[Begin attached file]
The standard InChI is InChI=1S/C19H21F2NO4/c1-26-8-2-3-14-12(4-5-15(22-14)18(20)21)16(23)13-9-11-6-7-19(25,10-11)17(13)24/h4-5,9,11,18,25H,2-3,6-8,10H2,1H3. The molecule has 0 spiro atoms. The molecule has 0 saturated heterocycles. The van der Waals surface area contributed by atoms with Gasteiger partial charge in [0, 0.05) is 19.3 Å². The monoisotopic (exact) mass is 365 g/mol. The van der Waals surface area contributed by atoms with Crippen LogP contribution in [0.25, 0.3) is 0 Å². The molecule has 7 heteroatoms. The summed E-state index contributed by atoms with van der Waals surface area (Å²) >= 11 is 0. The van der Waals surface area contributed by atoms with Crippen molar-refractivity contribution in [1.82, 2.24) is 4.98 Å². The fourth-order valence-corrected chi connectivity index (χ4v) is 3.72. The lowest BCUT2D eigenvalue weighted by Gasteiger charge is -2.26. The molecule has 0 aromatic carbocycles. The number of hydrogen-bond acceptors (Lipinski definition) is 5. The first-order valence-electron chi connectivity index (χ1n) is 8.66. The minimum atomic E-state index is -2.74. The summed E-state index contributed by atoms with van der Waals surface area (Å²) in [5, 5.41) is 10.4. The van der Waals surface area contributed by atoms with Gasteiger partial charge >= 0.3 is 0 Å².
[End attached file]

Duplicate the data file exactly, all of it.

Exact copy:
The standard InChI is InChI=1S/C19H21F2NO4/c1-26-8-2-3-14-12(4-5-15(22-14)18(20)21)16(23)13-9-11-6-7-19(25,10-11)17(13)24/h4-5,9,11,18,25H,2-3,6-8,10H2,1H3. The molecule has 0 spiro atoms. The molecule has 0 saturated heterocycles. The van der Waals surface area contributed by atoms with Gasteiger partial charge in [0, 0.05) is 19.3 Å². The monoisotopic (exact) mass is 365 g/mol. The van der Waals surface area contributed by atoms with Crippen LogP contribution in [0.25, 0.3) is 0 Å². The molecule has 7 heteroatoms. The summed E-state index contributed by atoms with van der Waals surface area (Å²) >= 11 is 0. The van der Waals surface area contributed by atoms with Crippen molar-refractivity contribution in [1.82, 2.24) is 4.98 Å². The fourth-order valence-corrected chi connectivity index (χ4v) is 3.72. The lowest BCUT2D eigenvalue weighted by Gasteiger charge is -2.26. The molecule has 0 aromatic carbocycles. The number of hydrogen-bond acceptors (Lipinski definition) is 5. The first-order valence-electron chi connectivity index (χ1n) is 8.66. The minimum atomic E-state index is -2.74. The summed E-state index contributed by atoms with van der Waals surface area (Å²) in [5, 5.41) is 10.4. The van der Waals surface area contributed by atoms with Gasteiger partial charge >= 0.3 is 0 Å².